There is a hoary tradition of recreating Hindi Film songs on instruments. When one listens to the haunting gypsy violin or Hawaiian guitar of Van Shipley, the mesmerizing piano of Brian Silas, or the sonorous saxophone of Manohari-da, one realizes that these musicians must have been the keenest listeners of the original melodies, understanding and absorbing not only the tunes but the intent of the creation before reproducing it in the chosen medium. This is the greatest tribute one can pay to the original.

In this sense, Arun’s MukhVenu renditions are a profound and heartfelt tribute to the legend that is Lata Mangeshkar.


Chetan Vinchhi is a tech entrepreneur based out of Bangalore. He is keenly interested in Indian classical and old film music, is active in music appreciation groups, and occasionally writes about music.

Celebrating 100 Years of Ravi Shankar

“Life is much larger than birth & death, failure & success. You are the unblemished, pure, eternal self. Knowing this, you will walk like a King.”

Sri Sri Ravi Shankar

Fifty-eight years ago, renowned Indian composer Pt. Ravi Shankar founded the Kinnara School of Music, spreading this noble philosophy and a fiery passion for the sitar with the rest of the world. A music creator for All India Radio, it was Pt. Ravi Shankar who popularized classical Indian music among the likes of Yehudi Menuhin and the Beatles. His distinct performing style set him apart from the other classical performers of his time, as his intricate rhythmic patterns were considered both melodic and unconventional. He brought an incredible dedication to his work, even composing the entire soundtrack for the 1995 film, “Pather Panchali” in one day. Although he sadly passed away at 92 years in 2012, Pt. Ravi Shankar left behind an enduring, heartfelt legacy.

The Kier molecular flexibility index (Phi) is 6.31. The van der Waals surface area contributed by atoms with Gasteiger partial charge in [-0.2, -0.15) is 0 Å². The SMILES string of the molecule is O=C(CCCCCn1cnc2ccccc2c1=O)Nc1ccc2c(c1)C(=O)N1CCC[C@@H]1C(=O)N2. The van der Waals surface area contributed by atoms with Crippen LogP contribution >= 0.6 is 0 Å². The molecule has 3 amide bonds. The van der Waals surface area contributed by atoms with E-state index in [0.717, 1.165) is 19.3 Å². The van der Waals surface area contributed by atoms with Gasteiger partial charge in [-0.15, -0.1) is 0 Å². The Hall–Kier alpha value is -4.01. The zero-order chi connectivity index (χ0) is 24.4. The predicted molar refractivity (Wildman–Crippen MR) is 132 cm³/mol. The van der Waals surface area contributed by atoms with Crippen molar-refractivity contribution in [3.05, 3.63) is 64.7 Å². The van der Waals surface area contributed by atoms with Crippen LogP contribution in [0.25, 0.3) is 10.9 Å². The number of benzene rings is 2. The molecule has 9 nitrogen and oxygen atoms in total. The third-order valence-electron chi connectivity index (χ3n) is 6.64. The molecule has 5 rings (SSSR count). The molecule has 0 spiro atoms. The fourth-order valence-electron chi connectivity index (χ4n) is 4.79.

To commemorate that legacy, music duo Sangam has teamed up with the Arohi ensemble to release an Indo-American interpretation of Pt. Ravi Shankar’s work. Featuring Paul Livingstone as the sitarist, this cross-cultural blend includes cello duets, sarod harmonies, and percussion riffs. Even more heartwarming is the effort from so many of Ravi’s direct disciples, such as Partho Sarothy, Pedro Eustache, and Barry Phillips.

Pt. Ravi Shankar is not celebrated today for simply mastering his craft. Although he was a skilled sitarist, he also symbolized the union of two worlds, two schools of musical thought. And the global harmony he created is certainly present today, as evidenced by the interpretations of Pather Panchali from the United States, India, and México. The Arohi/Sangam collaboration serves as a sincere reminder that music lives far beyond life itself.

To view Arohi’s tribute to the “Godfather of World Music”, click here! Meanwhile, click here to download the Arohi ensemble’s ‘Tilak Shyam’ recording!

Kanchan Naik is a junior at The Quarry Lane School in Dublin, CA. Aside from being a Student Intern for India Currents, she is the editor-in-chief of her school’s news-zine The Roar. She is also the Teen Poet Laureate of Pleasanton and uses her role to spread a love of poetry in her community.